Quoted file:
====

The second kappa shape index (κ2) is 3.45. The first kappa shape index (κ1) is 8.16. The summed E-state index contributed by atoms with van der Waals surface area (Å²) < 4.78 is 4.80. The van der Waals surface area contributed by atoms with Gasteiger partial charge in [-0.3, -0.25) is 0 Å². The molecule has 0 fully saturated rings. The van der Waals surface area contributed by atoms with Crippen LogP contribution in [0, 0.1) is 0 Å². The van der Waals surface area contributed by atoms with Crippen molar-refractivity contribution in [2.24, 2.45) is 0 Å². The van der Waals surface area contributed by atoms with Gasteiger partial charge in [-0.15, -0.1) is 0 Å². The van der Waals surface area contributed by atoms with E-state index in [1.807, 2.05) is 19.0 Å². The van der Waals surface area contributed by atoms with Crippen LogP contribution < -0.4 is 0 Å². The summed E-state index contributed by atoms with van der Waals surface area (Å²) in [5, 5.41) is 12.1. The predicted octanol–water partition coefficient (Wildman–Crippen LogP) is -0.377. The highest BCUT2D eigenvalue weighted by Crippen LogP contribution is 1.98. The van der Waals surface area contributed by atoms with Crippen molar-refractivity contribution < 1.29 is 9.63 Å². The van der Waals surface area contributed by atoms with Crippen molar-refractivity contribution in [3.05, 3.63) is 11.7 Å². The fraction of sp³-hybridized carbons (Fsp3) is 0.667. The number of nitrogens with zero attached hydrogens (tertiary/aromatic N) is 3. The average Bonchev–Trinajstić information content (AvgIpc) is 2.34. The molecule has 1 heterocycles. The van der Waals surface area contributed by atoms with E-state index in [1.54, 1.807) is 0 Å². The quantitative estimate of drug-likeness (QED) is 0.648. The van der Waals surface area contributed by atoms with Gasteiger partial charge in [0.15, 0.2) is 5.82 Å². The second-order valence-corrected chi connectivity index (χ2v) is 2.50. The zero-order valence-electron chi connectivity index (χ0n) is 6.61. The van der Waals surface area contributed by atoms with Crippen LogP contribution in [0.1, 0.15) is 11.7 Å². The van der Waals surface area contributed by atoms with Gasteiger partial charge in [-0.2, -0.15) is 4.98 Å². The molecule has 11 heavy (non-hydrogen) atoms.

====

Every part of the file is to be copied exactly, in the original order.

The second kappa shape index (κ2) is 3.45. The first kappa shape index (κ1) is 8.16. The summed E-state index contributed by atoms with van der Waals surface area (Å²) < 4.78 is 4.80. The van der Waals surface area contributed by atoms with Gasteiger partial charge in [-0.3, -0.25) is 0 Å². The molecule has 0 fully saturated rings. The van der Waals surface area contributed by atoms with Crippen LogP contribution in [0, 0.1) is 0 Å². The van der Waals surface area contributed by atoms with Crippen molar-refractivity contribution in [2.24, 2.45) is 0 Å². The van der Waals surface area contributed by atoms with Gasteiger partial charge in [-0.15, -0.1) is 0 Å². The van der Waals surface area contributed by atoms with E-state index in [1.807, 2.05) is 19.0 Å². The van der Waals surface area contributed by atoms with Crippen LogP contribution < -0.4 is 0 Å². The summed E-state index contributed by atoms with van der Waals surface area (Å²) in [5, 5.41) is 12.1. The predicted octanol–water partition coefficient (Wildman–Crippen LogP) is -0.377. The highest BCUT2D eigenvalue weighted by Crippen LogP contribution is 1.98. The van der Waals surface area contributed by atoms with Crippen molar-refractivity contribution < 1.29 is 9.63 Å². The van der Waals surface area contributed by atoms with Crippen molar-refractivity contribution in [3.05, 3.63) is 11.7 Å². The fraction of sp³-hybridized carbons (Fsp3) is 0.667. The number of nitrogens with zero attached hydrogens (tertiary/aromatic N) is 3. The average Bonchev–Trinajstić information content (AvgIpc) is 2.34. The molecule has 1 heterocycles. The van der Waals surface area contributed by atoms with E-state index in [1.54, 1.807) is 0 Å². The quantitative estimate of drug-likeness (QED) is 0.648. The van der Waals surface area contributed by atoms with Gasteiger partial charge in [0.15, 0.2) is 5.82 Å². The second-order valence-corrected chi connectivity index (χ2v) is 2.50. The zero-order valence-electron chi connectivity index (χ0n) is 6.61. The van der Waals surface area contributed by atoms with Crippen LogP contribution in [0.1, 0.15) is 11.7 Å². The van der Waals surface area contributed by atoms with Gasteiger partial charge in [-0.2, -0.15) is 4.98 Å². The molecule has 11 heavy (non-hydrogen) atoms.